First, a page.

The English are strangely absent from much of their own culture. They have no parliament, no national museum to tell their story, nor any national anthem to call their own. As a result, the pomp and circumstance of the British identity often relegates Englishness to the back seat. Sport is one of the few outlets in which the people of England are able to see themselves represented as a nation and, in the faces of the team players, as a diverse community brought together under the flag of St George.
And when looking for a song to express that inclusive English identity, they increasingly reach for “Jerusalem”. Since the turn of the century, it has become the anthem of choice for the national cricket and rugby union teams and, in 2010, the public voted overwhelmingly for it to replace “Land of Hope and Glory” as the official anthem of Team England at the Commonwealth Games.
Yet, like Englishness itself, the meaning of William Blake’s poem is ambiguous. In his highly accessible book, Jerusalem: Blake, Parry and the Fight for Englishness, Jason Whittaker sets out to explore what Blake is saying in “Jerusalem” and what its revival in the 21st century says about us.
The poem appears in the preface to Milton, one of Blake’s prophetic books, written and illustrated in the first decade of the 19th century. It remained obscure until 1916, when Hubert Parry set it to music, and became a fixture for the finale of the Last Night of the Proms from 1953 onwards. Yet unlike the other songs sung lustily amid the flag-waving at the Royal Albert Hall, Blake’s four quatrains were not written to stir patriotic feelings.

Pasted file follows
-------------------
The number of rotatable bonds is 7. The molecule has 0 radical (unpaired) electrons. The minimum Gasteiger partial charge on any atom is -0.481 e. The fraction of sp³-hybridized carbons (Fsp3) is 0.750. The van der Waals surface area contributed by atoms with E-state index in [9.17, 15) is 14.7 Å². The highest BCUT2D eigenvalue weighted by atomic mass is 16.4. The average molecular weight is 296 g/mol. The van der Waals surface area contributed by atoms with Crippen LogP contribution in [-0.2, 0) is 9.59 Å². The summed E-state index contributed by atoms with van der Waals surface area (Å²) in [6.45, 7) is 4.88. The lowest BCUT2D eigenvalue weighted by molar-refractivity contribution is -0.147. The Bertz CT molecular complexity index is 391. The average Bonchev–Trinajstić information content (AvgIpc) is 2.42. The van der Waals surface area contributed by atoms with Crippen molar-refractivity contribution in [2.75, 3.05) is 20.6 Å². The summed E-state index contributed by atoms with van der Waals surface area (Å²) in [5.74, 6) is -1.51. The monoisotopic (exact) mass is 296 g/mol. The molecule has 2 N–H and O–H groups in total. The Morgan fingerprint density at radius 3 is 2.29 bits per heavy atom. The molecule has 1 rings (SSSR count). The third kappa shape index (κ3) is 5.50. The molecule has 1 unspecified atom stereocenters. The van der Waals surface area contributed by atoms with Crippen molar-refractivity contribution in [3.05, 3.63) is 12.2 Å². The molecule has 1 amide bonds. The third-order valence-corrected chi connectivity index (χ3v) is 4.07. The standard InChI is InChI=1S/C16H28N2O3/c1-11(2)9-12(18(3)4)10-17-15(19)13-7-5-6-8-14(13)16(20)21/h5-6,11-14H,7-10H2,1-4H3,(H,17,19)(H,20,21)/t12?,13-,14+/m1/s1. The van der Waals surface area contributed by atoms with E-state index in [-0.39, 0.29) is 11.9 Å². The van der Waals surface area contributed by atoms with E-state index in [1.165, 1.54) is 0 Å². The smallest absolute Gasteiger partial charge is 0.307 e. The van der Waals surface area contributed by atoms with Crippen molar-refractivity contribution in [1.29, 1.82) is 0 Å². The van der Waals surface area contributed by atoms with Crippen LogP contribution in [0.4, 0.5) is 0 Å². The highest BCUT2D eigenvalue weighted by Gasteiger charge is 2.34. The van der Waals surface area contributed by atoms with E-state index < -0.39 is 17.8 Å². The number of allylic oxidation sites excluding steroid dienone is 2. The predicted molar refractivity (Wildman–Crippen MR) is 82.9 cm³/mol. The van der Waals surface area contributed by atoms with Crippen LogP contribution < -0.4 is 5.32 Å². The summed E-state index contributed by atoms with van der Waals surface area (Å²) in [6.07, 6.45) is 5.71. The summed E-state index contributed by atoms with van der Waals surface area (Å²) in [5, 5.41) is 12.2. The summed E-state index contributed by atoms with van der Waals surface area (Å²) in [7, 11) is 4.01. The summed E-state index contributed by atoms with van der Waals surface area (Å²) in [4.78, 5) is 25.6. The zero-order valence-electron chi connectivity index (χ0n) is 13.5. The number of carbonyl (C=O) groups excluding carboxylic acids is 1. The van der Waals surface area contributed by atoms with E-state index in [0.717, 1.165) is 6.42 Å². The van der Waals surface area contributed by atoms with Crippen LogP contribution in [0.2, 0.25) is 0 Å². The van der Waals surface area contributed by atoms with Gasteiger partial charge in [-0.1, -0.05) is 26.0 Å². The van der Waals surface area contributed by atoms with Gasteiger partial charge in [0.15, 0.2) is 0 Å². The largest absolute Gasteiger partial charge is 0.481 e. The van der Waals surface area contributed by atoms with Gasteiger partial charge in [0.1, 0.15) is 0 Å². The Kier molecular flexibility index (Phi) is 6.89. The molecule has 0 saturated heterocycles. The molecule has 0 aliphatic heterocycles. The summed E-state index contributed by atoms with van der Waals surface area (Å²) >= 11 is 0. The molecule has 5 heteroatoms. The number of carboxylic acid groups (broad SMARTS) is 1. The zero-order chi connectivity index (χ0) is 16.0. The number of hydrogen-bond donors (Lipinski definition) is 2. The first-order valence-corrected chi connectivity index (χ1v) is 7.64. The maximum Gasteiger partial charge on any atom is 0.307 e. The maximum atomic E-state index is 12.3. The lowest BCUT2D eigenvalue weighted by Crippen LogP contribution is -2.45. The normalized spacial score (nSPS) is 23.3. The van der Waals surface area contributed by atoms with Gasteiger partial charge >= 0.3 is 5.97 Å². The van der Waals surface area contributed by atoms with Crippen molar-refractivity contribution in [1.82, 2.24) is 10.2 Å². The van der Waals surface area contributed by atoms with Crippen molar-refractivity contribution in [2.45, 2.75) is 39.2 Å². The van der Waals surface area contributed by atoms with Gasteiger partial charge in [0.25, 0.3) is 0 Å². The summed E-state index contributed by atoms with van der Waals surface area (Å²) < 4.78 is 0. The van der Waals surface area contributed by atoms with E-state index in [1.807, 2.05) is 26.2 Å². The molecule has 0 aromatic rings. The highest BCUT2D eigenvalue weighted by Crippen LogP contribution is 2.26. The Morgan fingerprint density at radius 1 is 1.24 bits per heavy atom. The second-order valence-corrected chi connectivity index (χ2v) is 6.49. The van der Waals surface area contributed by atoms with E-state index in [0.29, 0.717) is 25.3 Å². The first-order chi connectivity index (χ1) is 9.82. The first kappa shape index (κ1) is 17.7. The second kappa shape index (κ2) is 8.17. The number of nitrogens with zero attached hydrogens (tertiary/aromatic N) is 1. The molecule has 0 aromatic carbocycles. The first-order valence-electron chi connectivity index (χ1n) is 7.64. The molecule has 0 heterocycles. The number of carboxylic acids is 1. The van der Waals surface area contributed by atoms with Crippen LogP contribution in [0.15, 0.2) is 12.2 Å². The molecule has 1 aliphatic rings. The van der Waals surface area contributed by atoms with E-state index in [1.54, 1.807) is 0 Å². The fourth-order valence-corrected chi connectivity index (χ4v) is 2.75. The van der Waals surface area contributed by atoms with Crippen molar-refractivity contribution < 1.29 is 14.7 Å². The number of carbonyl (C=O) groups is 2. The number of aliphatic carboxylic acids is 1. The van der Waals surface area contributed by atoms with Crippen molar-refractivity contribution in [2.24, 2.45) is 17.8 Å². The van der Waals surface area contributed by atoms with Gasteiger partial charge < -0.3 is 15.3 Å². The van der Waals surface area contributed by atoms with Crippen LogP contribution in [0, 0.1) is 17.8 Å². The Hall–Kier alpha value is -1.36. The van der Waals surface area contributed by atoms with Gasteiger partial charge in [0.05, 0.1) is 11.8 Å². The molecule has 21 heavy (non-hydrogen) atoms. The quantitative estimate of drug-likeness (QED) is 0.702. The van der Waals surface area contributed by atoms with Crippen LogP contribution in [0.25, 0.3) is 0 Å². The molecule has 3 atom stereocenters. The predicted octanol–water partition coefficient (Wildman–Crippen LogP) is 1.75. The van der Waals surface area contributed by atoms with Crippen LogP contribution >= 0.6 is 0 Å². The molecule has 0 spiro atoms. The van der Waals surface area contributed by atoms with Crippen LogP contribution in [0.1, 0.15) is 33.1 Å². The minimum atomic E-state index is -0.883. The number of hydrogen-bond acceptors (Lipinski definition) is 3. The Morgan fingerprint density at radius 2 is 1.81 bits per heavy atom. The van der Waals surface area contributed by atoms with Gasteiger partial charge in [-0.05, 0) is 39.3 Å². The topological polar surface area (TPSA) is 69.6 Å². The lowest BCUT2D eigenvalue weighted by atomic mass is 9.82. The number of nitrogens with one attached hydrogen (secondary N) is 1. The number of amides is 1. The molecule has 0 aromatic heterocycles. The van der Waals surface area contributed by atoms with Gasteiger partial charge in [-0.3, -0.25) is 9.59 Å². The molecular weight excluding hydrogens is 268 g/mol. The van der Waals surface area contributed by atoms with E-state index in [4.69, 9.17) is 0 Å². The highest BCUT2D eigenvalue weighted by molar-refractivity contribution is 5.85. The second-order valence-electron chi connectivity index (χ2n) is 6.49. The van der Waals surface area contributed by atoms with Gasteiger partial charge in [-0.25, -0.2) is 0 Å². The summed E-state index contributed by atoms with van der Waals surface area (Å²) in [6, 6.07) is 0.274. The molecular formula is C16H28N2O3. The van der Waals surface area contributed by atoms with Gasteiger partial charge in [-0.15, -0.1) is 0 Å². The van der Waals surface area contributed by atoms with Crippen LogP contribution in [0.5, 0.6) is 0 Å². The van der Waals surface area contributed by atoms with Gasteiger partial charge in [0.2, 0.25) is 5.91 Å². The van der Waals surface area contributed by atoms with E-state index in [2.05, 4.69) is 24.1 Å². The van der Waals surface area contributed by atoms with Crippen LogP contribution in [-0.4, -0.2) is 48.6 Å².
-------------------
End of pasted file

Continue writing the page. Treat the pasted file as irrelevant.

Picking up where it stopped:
“Jerusalem” famously begins with a series of questions to which the answer is no: Did Jesus – “the Lamb of God” – visit England? Does God – “the Countenance Divine” – look upon the English with benevolence? Was the model of Christian charity – “Jerusalem” – apparent in early 19th-century England, where the rural workforce were being fed into the dark Satanic mills of the Industrial Revolution?
Blake knows the answer to his rhetorical questions. Why else would he call for the tools he will need to build that compassionate community in our green and pleasant land? The fact that these metaphorical tools are weapons has attracted militarists to the song since it was set to music during the First World War. Parry was a leading composer of his day, the first Englishman to write complex symphonies. Whittaker describes him as displaying a bias against Toryism, being a firm believer in women’s suffrage who attended labour demonstrations in Hyde Park.